Another is a drop in anti-landlord propaganda by the usual suspects, helped by the fact that many landlords have capped or delayed rental payments to help tenants struggling with the job implications of Covid-19.
However, no matter how much sympathy there is for tenants, the time will come when hard decisions have to be made. Landlords cannot continue on the basis of limited rental income indefinitely and evictions, sadly, may eventually increase.
One get-out clause for landlords could be to sell up, depending of course on post-lockdown demand and what effect it has had on residential capital values. However, even before the onset of Covid-19, the net profit on a sale was – in pro rata terms compared with earlier years – gradually becoming less and less, leaving older landlords, especially, with a dilemma.
Historically capital gains tax (CGT) on property sales was not due to be paid until 31 January in the year following the year of disposal. But, from 6 April this year, CGT has to be paid “on account” within 30 days of the disposal. This, of course, is not a tax increase as such but it does put more pressure on landlords as anyone not meeting the deadline will immediately become liable to interest charges and penalties.
The situation facing one of my clients provides a good case in point as to how landlords are being squeezed. She has a small portfolio of properties, which includes a flat purchased in around 1980 for £17,000 (partly through inheritance and partly through bank borrowings), which has recently been valued at circa £200,000.
“Lucky her!” you might reasonably say. However, her purchase was made on the premise that taper relief, which had the potential to substantially reduce liability to CGT on profits from property held over a longer period, would continue indefinitely. But in 2008 taper relief was abolished by the then Labour government, which had substantial implications for the overall return on every landlord’s investment projections.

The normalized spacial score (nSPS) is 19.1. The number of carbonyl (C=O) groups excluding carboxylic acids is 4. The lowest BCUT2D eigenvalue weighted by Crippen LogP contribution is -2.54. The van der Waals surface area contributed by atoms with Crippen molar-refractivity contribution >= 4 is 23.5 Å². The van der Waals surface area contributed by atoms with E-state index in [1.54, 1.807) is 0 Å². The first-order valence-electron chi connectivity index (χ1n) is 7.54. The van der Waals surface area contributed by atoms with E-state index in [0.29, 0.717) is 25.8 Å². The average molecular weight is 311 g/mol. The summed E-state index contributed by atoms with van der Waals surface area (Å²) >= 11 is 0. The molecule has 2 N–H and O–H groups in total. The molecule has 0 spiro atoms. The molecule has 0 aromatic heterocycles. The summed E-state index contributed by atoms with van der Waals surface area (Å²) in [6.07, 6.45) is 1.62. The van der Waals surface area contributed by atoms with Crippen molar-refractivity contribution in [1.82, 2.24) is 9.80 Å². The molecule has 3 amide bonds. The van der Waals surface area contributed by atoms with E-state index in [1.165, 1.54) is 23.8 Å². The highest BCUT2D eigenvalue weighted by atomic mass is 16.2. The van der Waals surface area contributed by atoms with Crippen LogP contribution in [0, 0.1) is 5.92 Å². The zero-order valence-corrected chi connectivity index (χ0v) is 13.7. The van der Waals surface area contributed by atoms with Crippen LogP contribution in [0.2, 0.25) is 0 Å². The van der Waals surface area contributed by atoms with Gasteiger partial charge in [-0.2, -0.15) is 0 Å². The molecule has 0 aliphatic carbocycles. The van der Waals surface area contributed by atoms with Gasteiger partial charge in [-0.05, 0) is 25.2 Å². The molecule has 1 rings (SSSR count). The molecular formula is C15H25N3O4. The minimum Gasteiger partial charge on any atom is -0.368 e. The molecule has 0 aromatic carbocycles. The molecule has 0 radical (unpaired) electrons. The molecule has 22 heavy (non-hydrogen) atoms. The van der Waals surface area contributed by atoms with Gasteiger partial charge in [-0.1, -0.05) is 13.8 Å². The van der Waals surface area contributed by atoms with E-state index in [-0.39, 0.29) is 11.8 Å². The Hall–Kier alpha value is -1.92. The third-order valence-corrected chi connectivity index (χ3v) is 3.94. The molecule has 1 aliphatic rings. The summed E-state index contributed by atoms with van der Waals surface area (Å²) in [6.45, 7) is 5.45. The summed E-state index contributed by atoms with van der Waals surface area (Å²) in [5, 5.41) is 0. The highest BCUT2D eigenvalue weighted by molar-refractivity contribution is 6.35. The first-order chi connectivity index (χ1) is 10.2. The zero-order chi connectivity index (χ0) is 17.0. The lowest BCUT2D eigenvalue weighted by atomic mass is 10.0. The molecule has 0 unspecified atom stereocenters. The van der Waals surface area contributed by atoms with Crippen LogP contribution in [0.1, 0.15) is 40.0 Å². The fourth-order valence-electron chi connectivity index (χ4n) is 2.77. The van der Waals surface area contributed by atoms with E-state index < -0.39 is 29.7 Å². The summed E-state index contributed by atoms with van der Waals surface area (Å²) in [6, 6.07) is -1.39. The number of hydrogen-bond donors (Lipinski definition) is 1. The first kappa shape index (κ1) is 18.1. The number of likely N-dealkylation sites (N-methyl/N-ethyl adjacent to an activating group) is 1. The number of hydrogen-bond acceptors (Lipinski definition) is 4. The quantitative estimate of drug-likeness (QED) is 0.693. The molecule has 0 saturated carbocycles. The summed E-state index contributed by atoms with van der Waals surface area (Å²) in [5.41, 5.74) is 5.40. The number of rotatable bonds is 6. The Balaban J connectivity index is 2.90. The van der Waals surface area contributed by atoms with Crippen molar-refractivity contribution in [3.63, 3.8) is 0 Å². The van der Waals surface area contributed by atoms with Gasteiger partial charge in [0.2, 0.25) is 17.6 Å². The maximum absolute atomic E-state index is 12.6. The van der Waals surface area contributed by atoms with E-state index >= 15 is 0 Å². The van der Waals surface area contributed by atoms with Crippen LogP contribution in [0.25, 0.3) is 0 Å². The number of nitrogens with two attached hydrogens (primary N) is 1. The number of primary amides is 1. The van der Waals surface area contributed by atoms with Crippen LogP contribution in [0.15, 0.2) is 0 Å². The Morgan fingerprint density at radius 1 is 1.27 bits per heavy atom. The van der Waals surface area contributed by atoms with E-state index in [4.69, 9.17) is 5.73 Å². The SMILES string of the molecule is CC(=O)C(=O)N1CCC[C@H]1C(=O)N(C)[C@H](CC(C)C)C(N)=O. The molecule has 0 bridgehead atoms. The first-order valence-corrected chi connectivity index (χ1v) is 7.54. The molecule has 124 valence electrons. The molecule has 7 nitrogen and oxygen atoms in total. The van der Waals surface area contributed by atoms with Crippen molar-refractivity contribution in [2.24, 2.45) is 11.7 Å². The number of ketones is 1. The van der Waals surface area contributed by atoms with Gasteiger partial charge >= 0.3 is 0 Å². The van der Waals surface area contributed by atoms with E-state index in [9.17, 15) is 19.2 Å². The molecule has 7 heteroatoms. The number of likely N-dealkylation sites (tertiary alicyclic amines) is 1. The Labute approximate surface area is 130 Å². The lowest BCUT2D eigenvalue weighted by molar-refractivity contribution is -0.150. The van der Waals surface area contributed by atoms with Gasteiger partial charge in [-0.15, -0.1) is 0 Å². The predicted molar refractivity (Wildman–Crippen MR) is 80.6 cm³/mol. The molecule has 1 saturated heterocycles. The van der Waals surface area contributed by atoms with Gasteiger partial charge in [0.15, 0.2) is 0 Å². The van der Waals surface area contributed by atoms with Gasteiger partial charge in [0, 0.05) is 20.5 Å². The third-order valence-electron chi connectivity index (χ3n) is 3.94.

You see, the capital value of my client’s property did not just “grow like Topsy”. It involved a lot of hard work (and expense) in making the property lettable, regular internal upgrades to suit changing tastes, negotiating the minefield of statutory repairs, initiating safety and other improvements, and experiencing hassle from recalcitrant tenants.
True, she was receiving regular rental income, but a fair amount of this was put back into the property and even after these expenses tax was still due on net income.
She would now like to sell the property, partly to help her children get onto the housing ladder. However, although in reasonably good health, she is in her 70s and aware of another elephant trap – the 40 per cent inheritance tax (IHT) on anything above the nil-rate band allowance on her estate.
And if she dies within three years money gifted to the children could still be taxed at 40 per cent, albeit gradually reducing to 8 per cent if death occurs after seven years. My client is not self-centred. She accepts landlords should pay tax on both income and capital gains but believes the state’s “take” has become unacceptably high and is a disincentive to those starting out.
Given the government is soon going to need all the income it can get, perhaps there is a case for incentivising “veteran” landlords to sell up if they want to. On the face of it more tax relief should mean less tax income but an alternative could be more takings from elsewhere (e.g. stamp duty) and extra money pouring into the consumer economy (leading to more VAT receipts) could result if IHT rules on “gifts” were relaxed.
Perhaps there’s a lesson to be learned from the late Mrs Thatcher whose decision to reduce higher levels of personal taxation actually resulted in an increase in government income.
David Alexander is MD of DJ Alexander
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